• Minnesota Orchestra
  • David Danzmayr, conductor
  • Alina Ibragimova, violin

*LARSEN 
Symphony: Water Music  

SCHUMANN
Violin Concerto 

SCHUBERT
Symphony in B minor, Unfinished

J. STRAUSS, Jr.
On the Beautiful Blue Danube

Fun Facts:

  • In 1983, Larsen was one of the Minnesota Orchestra’s two composers-in-residence, making her the first woman to serve as a resident composer with a major American orchestra. She composed her first symphony, Water Music, for the Minnesota Orchestra, which premiered in 1985 under the direction of Sir Neville Marriner.
  • A chain of five interlinked waltz themes, Blue Danube is Austria’s unofficial national anthem and is played every New Year’s Day in Vienna.
  • Johann Strauss, Jr., made his U.S. debut at the World Peace Jubilee in Boston, where he conducted a 2,000-member orchestra in a performance of Blue Danube.
  • When Schubert died at age 31, he had composed more than 1,000 pieces of music. Like many young artists, he had to make the choice between music and a “serious” profession; fortunately for fans, he dropped out of law school.

*This work is part of Minnesota Orchestra's season-long exploration and celebration of American music. Learn more about our American Expressions festival in January 2019.

Accessibility

Assisted listening devices available Large print program available Wheelchair seating availableService dogs welcomePlease refrain from using strong perfumes and colognes

Read more about Accessibility at Orchestra Hall.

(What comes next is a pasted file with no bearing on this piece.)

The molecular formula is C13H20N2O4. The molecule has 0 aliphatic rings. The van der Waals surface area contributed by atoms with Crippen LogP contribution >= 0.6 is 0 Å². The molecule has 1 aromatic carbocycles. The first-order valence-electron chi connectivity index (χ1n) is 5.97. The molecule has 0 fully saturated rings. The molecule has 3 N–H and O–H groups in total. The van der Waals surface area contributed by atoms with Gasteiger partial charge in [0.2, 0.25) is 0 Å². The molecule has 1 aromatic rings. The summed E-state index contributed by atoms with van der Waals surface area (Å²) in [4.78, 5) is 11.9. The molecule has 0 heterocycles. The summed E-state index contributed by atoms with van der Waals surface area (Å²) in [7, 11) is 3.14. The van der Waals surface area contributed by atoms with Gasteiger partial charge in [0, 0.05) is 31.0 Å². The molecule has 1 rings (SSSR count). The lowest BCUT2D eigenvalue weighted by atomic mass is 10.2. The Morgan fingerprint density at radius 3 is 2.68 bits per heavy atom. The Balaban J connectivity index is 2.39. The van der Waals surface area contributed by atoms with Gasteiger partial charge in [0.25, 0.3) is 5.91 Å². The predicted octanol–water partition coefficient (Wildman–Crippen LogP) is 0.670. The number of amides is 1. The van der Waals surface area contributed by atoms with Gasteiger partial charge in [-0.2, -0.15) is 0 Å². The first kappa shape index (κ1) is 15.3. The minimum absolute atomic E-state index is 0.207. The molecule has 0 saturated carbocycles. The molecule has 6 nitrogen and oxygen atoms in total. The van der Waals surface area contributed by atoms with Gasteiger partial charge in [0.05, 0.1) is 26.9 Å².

Fri Mar 22 8pm

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Vänskä Conducts Beethoven and Sibelius

About This Concert:

Nordic forest spirits meet Greek gods in a performance that combines ethereal expressiveness with glittering Romanticism as Vänskä conducts Tómasson, Siblelius, Beethoven, and the U.S. premiere of composer Geoffrey Gordon’s Prometheus.

BEETHOVEN
Overture to The Creatures of Prometheus

*GORDON
Prometheus [U.S. Premiere]

TÓMASSON
Piano Concerto No. 2

SIBELIUS
Tapiola

Fun Facts:

  • According to Greek mythology, Prometheus created man from clay, then defied the gods to give man the gift of fire.
  • In the Romantic era during which Beethoven composed, Prometheus was viewed as symbol of lone genius whose attempts to improve human existence could lead to tragedy, as reflected in the sub-title for Mary Shelley’s Frankenstein: A Modern Prometheus.
  • Composed in 1801, The Creatures of Prometheus is a two-act ballet for which Beethoven wrote an overture, an introduction, fifteen numbers, and a finale.
  • Tapiola was Sibelius's last major work, a tone poem, inspired by the wanderings of a forest spirit in the The Kalevala, a nineteenth century epic poem based on Finnish folklore and mythology.
  • Pianist Vikingur Ólafsson gave the world premiere of fellow Icelander Haukur Tómasson’s Concerto No. 2 and is an avid fan of the composer. He’s praised Tómasson’s “bulletproof structures and “unique flair for orchestration.”
  • The young composer has earned serious acclaim for his work. “Gordon writes wonderfully idiomatic music, while earmarking his scores with an individual voice” writes the Salt Lake City Tribune. 
“Few musicians match Olafsson for creative flair,” says BBC Music Magazine and the New York Times anoints him “Iceland’s Glenn Gould.”

*This work is part of Minnesota Orchestra's season-long exploration and celebration of American music. Learn more about our American Expressions festival in January 2019.

Accessibility

Assisted listening devices available Large print program available Wheelchair seating availableService dogs welcomePlease refrain from using strong perfumes and colognes

Read more about Accessibility at Orchestra Hall.

Fri Apr 26 8pm